The Billboard graphics, the films, the music video productions, the medical paraphernalia among several other elements of every day are all, in some way, influenced by the giant that is animation.
Animation is the field that brings together most of the creatives elements; choreography, songs, acting, voice acting onto a singular platform through pen and paper of digital ink in 2D or computer generated graphic in 3D to present one single piece of entertainment.
According to Doyen Williams, Business Strategy Consultant in the Animation sector, “Animation also encompasses non-entertainment like what you see in an advanced manufacturing plant or what you would see in most of the advances in medicine…then you have animation for gaming and computing but Jamaica for the most part focuses on animation for entertainment.”
With the global industry reported to be worth USD$265 Billion, Williams explained that Jamaica is positioning itself as the ideal creative. “We have been focusing chiefly on animation for entertainment and from all indications we have been creating feature films or TV shows. We haven’t gone deep into non-entertainment animation and animation for gaming and computing.”
He added “We are focused squarely on positioning Jamaica as a creative hub and there are those that would agree that this is the best place for us because we have a rich history and we have lots of stories…we also bring an Afro-Caribbean story telling as well and that content has its niche.”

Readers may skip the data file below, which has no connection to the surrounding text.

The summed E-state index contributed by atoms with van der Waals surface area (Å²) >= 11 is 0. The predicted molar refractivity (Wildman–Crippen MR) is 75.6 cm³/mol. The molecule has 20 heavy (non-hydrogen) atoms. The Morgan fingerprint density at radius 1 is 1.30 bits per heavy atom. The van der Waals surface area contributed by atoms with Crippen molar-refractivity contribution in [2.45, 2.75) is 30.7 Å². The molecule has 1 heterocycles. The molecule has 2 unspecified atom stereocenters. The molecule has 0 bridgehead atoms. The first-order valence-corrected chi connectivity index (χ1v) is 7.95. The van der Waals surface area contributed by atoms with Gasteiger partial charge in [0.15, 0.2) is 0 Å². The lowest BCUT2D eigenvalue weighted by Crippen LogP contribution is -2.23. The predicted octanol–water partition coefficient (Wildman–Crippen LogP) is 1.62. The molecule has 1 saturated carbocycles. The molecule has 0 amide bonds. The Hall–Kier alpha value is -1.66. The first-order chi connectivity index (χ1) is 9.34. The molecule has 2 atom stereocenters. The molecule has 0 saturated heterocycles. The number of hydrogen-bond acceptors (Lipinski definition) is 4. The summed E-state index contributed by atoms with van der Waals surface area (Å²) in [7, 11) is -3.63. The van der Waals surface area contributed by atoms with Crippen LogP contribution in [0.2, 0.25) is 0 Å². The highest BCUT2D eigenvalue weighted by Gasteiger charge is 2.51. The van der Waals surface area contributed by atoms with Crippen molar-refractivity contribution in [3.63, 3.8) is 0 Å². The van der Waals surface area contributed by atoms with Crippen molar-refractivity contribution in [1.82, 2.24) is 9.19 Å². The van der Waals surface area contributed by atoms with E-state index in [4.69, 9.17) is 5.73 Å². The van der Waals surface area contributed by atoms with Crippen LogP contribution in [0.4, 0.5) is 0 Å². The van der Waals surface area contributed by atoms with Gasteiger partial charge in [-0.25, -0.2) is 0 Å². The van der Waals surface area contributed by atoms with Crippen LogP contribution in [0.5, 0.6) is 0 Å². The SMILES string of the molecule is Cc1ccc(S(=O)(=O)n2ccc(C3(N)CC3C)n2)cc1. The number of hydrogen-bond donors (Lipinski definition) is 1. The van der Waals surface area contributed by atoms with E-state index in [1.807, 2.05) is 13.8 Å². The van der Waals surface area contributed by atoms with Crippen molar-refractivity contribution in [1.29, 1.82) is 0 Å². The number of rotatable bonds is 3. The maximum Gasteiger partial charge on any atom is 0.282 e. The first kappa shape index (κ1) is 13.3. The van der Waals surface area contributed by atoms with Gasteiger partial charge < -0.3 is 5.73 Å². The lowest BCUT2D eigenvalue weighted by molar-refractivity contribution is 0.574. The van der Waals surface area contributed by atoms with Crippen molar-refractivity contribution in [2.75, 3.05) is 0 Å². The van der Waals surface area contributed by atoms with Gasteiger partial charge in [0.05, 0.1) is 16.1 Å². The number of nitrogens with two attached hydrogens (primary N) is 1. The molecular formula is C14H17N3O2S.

But what has been happening to improve the skills set of the most prized asset- human capital? “There have been a number of projects that have focused on various levels of skills. The largest project is the Youth Employment in The Digital and Animation Industries. That projects was focused on building out all levels of the industry.”
Williams said there is an industry association called The Jamaica Animation Nation Network, currently made up of volunteers to structure and guide the industry and can be viewed at www.animationjamaica.com. He also said there are a number of ongoing training sessions for teachers and additionally a large training session called the Animation Industries and Employment program providing up-skills for professionals in 3D for films among other productions.
He said the local industry has, in the past, been influenced by international consultants but is now planting a firm footing with a focus in developing particular areas. “For the last four years we have been outsourcing services and now we need to be looking at consistently creating and exporting content and we are always in search of local investors particularly in one of our strongest area which is film making.”
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